Automatic braking will be standard in most cars and light trucks within six years, and on heavier SUVs and pickup trucks within eight years, according to an agreement that transportation officials and automakers announced on Thursday.
The voluntary agreement with 20 car manufacturers means that the important safety technology will be available more quickly than if the government had gone through the lengthy process of issuing mandatory rules, said Mark Rosekind, head of the National Highway Traffic Safety Administration.
However, some safety advocates have filed a petition asking the government to issue mandatory regulations. They voluntary agreements aren't enforceable.
Automatic braking systems use cameras, radar and other sensors to see objects that are in the way, and slow or stop a vehicle if the driver doesn't react. It's the most important safety technology currently available that's not already required in cars.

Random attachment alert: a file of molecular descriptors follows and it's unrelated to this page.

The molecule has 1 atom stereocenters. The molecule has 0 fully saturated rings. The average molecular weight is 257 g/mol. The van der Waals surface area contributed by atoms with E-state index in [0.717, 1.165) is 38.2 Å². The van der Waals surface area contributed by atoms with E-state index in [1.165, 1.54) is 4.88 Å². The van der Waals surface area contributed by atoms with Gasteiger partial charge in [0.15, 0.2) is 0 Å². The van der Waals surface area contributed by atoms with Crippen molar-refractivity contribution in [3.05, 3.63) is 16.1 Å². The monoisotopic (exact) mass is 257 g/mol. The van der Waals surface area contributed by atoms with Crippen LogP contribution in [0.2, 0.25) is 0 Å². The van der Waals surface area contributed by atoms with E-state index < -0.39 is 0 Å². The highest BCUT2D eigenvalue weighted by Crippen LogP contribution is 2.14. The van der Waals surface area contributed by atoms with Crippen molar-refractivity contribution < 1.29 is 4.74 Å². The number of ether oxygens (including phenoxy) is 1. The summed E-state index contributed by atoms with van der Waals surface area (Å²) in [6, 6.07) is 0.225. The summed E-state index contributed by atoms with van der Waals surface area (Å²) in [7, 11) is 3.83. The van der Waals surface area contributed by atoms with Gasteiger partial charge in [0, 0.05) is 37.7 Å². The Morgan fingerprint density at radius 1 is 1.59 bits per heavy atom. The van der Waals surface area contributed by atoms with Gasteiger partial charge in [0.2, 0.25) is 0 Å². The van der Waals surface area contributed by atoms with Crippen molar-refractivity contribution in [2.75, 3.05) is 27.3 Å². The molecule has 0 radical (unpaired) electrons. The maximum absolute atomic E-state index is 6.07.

Many automakers already offer automatic braking, but it is most often part of an options package available on high-end vehicles that consumers have to pay extra to get.
"A commitment of this magnitude is unprecedented, and it will bring more safety to more Americans sooner," Rosekind said.
Deborah Hersman, president of the National Safety Council, said the agreement "has the potential to save more lives than almost anything else we can accomplish in the next six years."
There are about 1.7 million rear-end crashes a year in the U.S., killing more than 200 people, injuring 400,000 others and costing about $47 billion annually. More than half of those crashes could be avoided or mitigated by automatic braking or systems that warn drivers of an impending collision, NHTSA has estimated.